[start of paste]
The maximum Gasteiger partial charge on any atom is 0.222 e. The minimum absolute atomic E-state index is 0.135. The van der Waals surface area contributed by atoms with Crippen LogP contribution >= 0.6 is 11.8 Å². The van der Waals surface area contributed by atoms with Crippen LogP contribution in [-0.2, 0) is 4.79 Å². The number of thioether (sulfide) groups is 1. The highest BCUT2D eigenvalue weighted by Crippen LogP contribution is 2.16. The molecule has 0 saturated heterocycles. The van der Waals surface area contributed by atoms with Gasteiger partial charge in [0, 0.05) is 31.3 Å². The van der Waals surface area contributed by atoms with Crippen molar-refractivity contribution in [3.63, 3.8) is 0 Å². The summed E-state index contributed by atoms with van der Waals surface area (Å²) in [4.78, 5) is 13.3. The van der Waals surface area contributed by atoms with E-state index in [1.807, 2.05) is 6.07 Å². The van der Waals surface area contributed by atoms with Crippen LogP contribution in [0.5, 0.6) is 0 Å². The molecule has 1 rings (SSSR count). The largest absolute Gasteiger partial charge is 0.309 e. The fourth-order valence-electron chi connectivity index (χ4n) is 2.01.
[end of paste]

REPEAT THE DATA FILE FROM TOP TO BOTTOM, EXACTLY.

The maximum Gasteiger partial charge on any atom is 0.222 e. The minimum absolute atomic E-state index is 0.135. The van der Waals surface area contributed by atoms with Crippen LogP contribution >= 0.6 is 11.8 Å². The van der Waals surface area contributed by atoms with Crippen LogP contribution in [-0.2, 0) is 4.79 Å². The number of thioether (sulfide) groups is 1. The highest BCUT2D eigenvalue weighted by Crippen LogP contribution is 2.16. The molecule has 0 saturated heterocycles. The van der Waals surface area contributed by atoms with Gasteiger partial charge in [0, 0.05) is 31.3 Å². The van der Waals surface area contributed by atoms with Crippen molar-refractivity contribution in [3.63, 3.8) is 0 Å². The summed E-state index contributed by atoms with van der Waals surface area (Å²) in [4.78, 5) is 13.3. The van der Waals surface area contributed by atoms with E-state index in [1.807, 2.05) is 6.07 Å². The van der Waals surface area contributed by atoms with Crippen LogP contribution in [0.5, 0.6) is 0 Å². The molecule has 1 rings (SSSR count). The largest absolute Gasteiger partial charge is 0.309 e. The fourth-order valence-electron chi connectivity index (χ4n) is 2.01.